cardiologist can see abnormal heart rhythms, chamber enlargement, and signs
of impaired blood flow through changes in the shape of the lines.


Data without context may offer little meaning. But adding a comparison
value—whether an industry benchmark, an organizational goal, or a
regulatory standard—brings values into focus. Comparisons across time
periods can communicate improvement or regression. Direct comparisons can
show how two or more entities rank compared to each other. Numerous
specialized data visualizations have been designed to enable quick
comparison, including bullet charts, “stop-lighting,” and leaderboards.

This dashboard compares bank brands by a series of survey questions.
Rankings and side-by-side comparison make it obvious who is performing
better for each brand performance measure.

Find a starting point

A dashboard, report, or data visualization can feel like an ocean of
information competing for your attention – like a Where’s Waldo™ puzzle.
Rather than trying to take in the whole picture at once, it’s a good idea
to focus your attention on a small piece of the picture. Focusing on a
single element can help you grasp the nature of the data, the dimensions
and metrics being displayed, and eventually how a small piece fits into the
whole. Take the following data visualization comparing hospitals by patient
experience as an example.

There is a lot going on here. The bubble chart shows three separate metrics
about each hospital. The meaning, size, and positioning of the bubbles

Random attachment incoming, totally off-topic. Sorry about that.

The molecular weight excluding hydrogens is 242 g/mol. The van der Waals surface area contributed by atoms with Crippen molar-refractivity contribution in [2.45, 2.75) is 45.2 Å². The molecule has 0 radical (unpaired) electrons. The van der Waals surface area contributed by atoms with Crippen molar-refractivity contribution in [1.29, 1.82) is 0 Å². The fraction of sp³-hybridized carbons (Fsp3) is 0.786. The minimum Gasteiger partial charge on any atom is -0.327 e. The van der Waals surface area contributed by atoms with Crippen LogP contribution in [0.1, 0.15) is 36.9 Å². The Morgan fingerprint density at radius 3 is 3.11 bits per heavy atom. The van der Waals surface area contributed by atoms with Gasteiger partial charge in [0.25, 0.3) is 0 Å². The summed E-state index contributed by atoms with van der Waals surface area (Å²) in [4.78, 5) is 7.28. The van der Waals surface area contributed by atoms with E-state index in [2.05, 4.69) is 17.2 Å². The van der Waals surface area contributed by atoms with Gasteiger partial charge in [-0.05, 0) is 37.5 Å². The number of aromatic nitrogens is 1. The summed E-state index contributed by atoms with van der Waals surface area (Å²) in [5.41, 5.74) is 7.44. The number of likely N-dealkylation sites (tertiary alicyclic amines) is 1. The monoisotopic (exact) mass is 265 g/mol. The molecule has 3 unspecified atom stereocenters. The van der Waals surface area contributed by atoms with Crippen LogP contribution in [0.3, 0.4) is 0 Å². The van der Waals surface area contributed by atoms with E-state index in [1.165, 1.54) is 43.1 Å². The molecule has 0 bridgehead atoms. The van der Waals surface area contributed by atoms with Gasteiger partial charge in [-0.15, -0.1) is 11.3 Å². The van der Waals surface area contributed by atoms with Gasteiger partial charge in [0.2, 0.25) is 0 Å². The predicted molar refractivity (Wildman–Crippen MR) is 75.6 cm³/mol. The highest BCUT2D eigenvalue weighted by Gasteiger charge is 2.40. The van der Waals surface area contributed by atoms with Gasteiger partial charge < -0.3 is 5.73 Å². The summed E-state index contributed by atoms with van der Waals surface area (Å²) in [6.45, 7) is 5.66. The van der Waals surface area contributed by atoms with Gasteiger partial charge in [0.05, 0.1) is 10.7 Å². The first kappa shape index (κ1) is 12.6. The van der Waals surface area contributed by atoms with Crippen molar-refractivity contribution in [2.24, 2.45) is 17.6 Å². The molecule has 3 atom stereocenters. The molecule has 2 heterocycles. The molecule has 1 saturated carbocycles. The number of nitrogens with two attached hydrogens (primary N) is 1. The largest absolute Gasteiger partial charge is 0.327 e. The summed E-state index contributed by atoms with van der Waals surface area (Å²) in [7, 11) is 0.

requires a new reader to carefully review the axes and legend to get his
bearings. The connection between the bubbles and the bar chart on the right
is not immediately obvious.

It’s a lot easier to tell the story of a single bubble.

The highlighted bubble represents a hospital, and the three metrics used to
size and position the bubble are shown in the tooltip. In fact, the
connection to the bar chart becomes obvious as Russell Hospital is
identified as one of the largest hospitals by bed size. This particular
data point may not be the most interesting or unexpected in this chart, yet
now you how a much better sense of what the data product is trying to
convey about hospitals.

Turning Data into Words

It is often said that you know you have become fluent in a foreign language
when you dream in the language. Short of this inflection point, language
students have to translate the words back into their native tongue. And so
it is with data. Without instant recognition of the meaning of a data
visual, it can be useful to convert the information into a language in
which you are familiar.

Take the example above: to understanding the message in the data, you might
translate a data point into a descriptive sentence such as “Russell
Hospital has 730 beds, tied with three other hospitals” or “Russell
Hospital’s patience experience score is near the top of all hospitals
shown.” This is a way of capturing and testing your understanding of what
you are seeing in the data.

By breaking a complex data product into its smallest pieces and finding
something comprehensible, you will start to understand both what the author
is trying to show and how to read the content.
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Data Visualization: 3 Questions for Passing the Eye Candy Test

Data Visualization: 3 Questions for Passing the Eye Candy Test | DataVisualization |
The key to data visualization isn t just providing a visual representation of data, it s providing the right kind of visualization